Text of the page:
Dongshan asked Yunyen, "Who can hear the teachings of the insentient?"1
Yunyen said, "It can be heard by the insentient." 2 Dongshan asked, "Do you hear it, Master?" 3 Yunyen said, "If I heard it, then you would not hear my teaching." 4 Dongshan answered, "That being the case, then I do not hear your teaching." 5 Yunyen replied, "You don't even hear my teaching, how could you hear the teachings of the insentient?" 6 Dongshan was enlightened on hearing this and responded in verse:7Wondrous! Marvelous!
The teachings of the insentient are inconceivable.
If you listen with the ears, you won't understand.
When you hear with the eyes, then you will know. 8
The ten thousand things are neither sentient nor insentient; the self is neither sentient nor insentient. Therefore, the teachings of the insentient cannot be perceived by the senses. The teachings are heard before there is a body and after the mind is forgotten. It is heard before our parents were born and before the Buddha appeared. It is not a matter of ordinary consciousness. How then can it be heard? When body and mind have fallen away, in the stillness that follows, the teachings are intimately manifested and in great profusion. Whether we are aware of it or not, it's always taking place.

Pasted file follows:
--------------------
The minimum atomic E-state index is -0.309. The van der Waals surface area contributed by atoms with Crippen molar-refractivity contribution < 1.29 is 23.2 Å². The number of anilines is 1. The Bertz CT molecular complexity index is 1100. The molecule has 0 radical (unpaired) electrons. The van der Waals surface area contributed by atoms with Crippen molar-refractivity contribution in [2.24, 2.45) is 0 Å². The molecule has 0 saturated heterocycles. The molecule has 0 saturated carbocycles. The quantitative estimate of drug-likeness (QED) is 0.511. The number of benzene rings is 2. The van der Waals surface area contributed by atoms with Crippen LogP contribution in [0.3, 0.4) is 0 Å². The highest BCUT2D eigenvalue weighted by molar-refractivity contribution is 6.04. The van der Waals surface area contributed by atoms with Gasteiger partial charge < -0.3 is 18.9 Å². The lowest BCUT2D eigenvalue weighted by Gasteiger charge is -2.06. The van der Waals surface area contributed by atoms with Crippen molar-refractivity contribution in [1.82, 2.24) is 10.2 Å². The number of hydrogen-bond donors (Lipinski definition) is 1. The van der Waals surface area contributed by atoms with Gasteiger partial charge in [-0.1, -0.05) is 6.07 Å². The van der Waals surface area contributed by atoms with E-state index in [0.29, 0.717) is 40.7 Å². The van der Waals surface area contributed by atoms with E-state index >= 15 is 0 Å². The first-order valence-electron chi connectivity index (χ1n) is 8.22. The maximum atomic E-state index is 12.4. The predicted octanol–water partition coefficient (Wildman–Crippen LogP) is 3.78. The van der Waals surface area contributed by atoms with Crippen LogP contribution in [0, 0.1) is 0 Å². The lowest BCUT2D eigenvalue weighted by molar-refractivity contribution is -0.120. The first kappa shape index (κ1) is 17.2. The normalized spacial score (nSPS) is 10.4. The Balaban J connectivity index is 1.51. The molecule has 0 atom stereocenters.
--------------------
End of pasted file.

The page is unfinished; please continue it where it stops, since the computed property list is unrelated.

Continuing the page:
The teachings of the insentient:
If you try to grasp it, you will miss it.
It has no form.
If you try to let go, you cannot separate from it.
It is not formless.
Subtle and wondrously inconceivable,
The muse constantly reveals the mysterious teaching of the ten thousand things.
1. Fences, walls, tiles, pebbles, the Brooklyn Bridge.
2. This is not the province of either existence nor nonexistence.
3. He presses the old master. He really wants to understand.
4. When sentient beings hear it, they are no longer sentient beings.
5. This monastic is becoming slippery.
6. The old man leaps into his belly.
7. If you try to grasp this, you cannot get it; it's nonexistent. If you try to get rid of this, you cannot let it go, because it's you yourself.
8. This is not cognition or thought. It has no relationship to any physical or psychological thing. Indeed, it's not like something.
This version of the koan, as presented by Master Dogen in his 300 Koan Shobogenzo and in the "Proclamation of the Dharma by the Insentient" chapter of the Japanese Shobogenzo differs significantly from its source version in The Record of Master Dongshan, and from the account in Transmission of the Light, where the koan also appears. In The Record of Master Dongshan the exchange between Dongshan and Yunyen is recorded as follows:
Dongshan (Jap., Tozan) asked, "What sort of person is able to hear the Dharma expounded by insentient beings?"
Yunyen (Jap., Ungan) said, "Insentient beings are able to hear it."
"Can you hear it, Master?" asked Dongshan.
Yunyen replied, "If I could hear it, then you would not be able to hear the Dharma that I teach."
"Why can't I hear it?" asked Dongshan.
Yunyen raised his fly whisk and said, "Can you hear it yet?"
Dongshan replied, "No, I can't."